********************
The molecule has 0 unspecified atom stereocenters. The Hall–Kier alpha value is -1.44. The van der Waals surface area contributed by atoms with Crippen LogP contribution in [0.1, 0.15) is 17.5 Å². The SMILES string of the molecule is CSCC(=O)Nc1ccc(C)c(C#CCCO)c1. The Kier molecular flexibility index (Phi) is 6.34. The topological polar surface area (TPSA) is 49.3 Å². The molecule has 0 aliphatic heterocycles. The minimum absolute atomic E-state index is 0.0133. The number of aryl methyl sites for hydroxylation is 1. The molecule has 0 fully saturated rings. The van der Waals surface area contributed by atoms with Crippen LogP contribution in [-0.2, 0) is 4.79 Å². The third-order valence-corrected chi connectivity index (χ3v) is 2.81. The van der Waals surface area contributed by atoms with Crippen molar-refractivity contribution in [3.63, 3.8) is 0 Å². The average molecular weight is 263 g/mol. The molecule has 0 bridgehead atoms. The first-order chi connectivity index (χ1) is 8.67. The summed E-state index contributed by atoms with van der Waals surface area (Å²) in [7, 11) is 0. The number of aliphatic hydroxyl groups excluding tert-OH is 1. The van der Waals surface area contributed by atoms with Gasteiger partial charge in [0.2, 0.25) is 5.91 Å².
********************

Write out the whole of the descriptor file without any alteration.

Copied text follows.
The molecule has 0 unspecified atom stereocenters. The Hall–Kier alpha value is -1.44. The van der Waals surface area contributed by atoms with Crippen LogP contribution in [0.1, 0.15) is 17.5 Å². The SMILES string of the molecule is CSCC(=O)Nc1ccc(C)c(C#CCCO)c1. The Kier molecular flexibility index (Phi) is 6.34. The topological polar surface area (TPSA) is 49.3 Å². The molecule has 0 aliphatic heterocycles. The minimum absolute atomic E-state index is 0.0133. The number of aryl methyl sites for hydroxylation is 1. The molecule has 0 fully saturated rings. The van der Waals surface area contributed by atoms with Crippen LogP contribution in [-0.2, 0) is 4.79 Å². The third-order valence-corrected chi connectivity index (χ3v) is 2.81. The van der Waals surface area contributed by atoms with Crippen molar-refractivity contribution in [3.63, 3.8) is 0 Å². The average molecular weight is 263 g/mol. The molecule has 0 bridgehead atoms. The first-order chi connectivity index (χ1) is 8.67. The summed E-state index contributed by atoms with van der Waals surface area (Å²) in [7, 11) is 0. The number of aliphatic hydroxyl groups excluding tert-OH is 1. The van der Waals surface area contributed by atoms with Gasteiger partial charge in [0.2, 0.25) is 5.91 Å².